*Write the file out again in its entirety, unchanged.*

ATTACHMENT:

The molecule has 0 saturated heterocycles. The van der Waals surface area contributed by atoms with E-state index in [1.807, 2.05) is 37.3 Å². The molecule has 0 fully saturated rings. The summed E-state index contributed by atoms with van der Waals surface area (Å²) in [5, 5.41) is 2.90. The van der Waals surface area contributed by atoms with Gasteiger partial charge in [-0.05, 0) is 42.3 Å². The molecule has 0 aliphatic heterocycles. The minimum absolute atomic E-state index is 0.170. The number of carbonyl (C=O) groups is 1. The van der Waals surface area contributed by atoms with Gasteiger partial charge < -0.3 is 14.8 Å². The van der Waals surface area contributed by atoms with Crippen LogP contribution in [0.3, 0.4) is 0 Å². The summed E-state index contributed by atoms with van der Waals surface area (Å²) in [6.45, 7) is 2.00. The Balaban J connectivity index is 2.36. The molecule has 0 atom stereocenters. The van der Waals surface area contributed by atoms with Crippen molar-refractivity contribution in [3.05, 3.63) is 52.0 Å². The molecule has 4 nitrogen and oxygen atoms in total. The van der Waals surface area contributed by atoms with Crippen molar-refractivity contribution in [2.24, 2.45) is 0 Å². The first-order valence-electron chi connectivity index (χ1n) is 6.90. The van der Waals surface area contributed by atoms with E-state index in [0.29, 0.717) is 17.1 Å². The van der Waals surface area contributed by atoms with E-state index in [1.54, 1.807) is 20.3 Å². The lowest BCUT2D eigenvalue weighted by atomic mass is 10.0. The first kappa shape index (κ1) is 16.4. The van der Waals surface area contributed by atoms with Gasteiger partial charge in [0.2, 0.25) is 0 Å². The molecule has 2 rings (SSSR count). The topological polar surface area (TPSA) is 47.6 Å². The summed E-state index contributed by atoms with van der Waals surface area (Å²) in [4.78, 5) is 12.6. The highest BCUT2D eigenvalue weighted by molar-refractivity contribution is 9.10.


The molecule has 0 saturated heterocycles. The van der Waals surface area contributed by atoms with E-state index in [1.807, 2.05) is 37.3 Å². The molecule has 0 fully saturated rings. The summed E-state index contributed by atoms with van der Waals surface area (Å²) in [5, 5.41) is 2.90. The van der Waals surface area contributed by atoms with Gasteiger partial charge in [-0.05, 0) is 42.3 Å². The molecule has 0 aliphatic heterocycles. The minimum absolute atomic E-state index is 0.170. The number of carbonyl (C=O) groups is 1. The van der Waals surface area contributed by atoms with Gasteiger partial charge < -0.3 is 14.8 Å². The van der Waals surface area contributed by atoms with Crippen LogP contribution in [0.3, 0.4) is 0 Å². The summed E-state index contributed by atoms with van der Waals surface area (Å²) in [6.45, 7) is 2.00. The Balaban J connectivity index is 2.36. The molecule has 0 atom stereocenters. The van der Waals surface area contributed by atoms with Crippen molar-refractivity contribution in [3.05, 3.63) is 52.0 Å². The molecule has 4 nitrogen and oxygen atoms in total. The van der Waals surface area contributed by atoms with Crippen molar-refractivity contribution in [2.24, 2.45) is 0 Å². The first-order valence-electron chi connectivity index (χ1n) is 6.90. The van der Waals surface area contributed by atoms with E-state index in [0.29, 0.717) is 17.1 Å². The van der Waals surface area contributed by atoms with E-state index in [1.54, 1.807) is 20.3 Å². The lowest BCUT2D eigenvalue weighted by atomic mass is 10.0. The first kappa shape index (κ1) is 16.4. The van der Waals surface area contributed by atoms with Gasteiger partial charge in [0.2, 0.25) is 0 Å². The molecule has 2 rings (SSSR count). The topological polar surface area (TPSA) is 47.6 Å². The summed E-state index contributed by atoms with van der Waals surface area (Å²) in [4.78, 5) is 12.6. The highest BCUT2D eigenvalue weighted by molar-refractivity contribution is 9.10.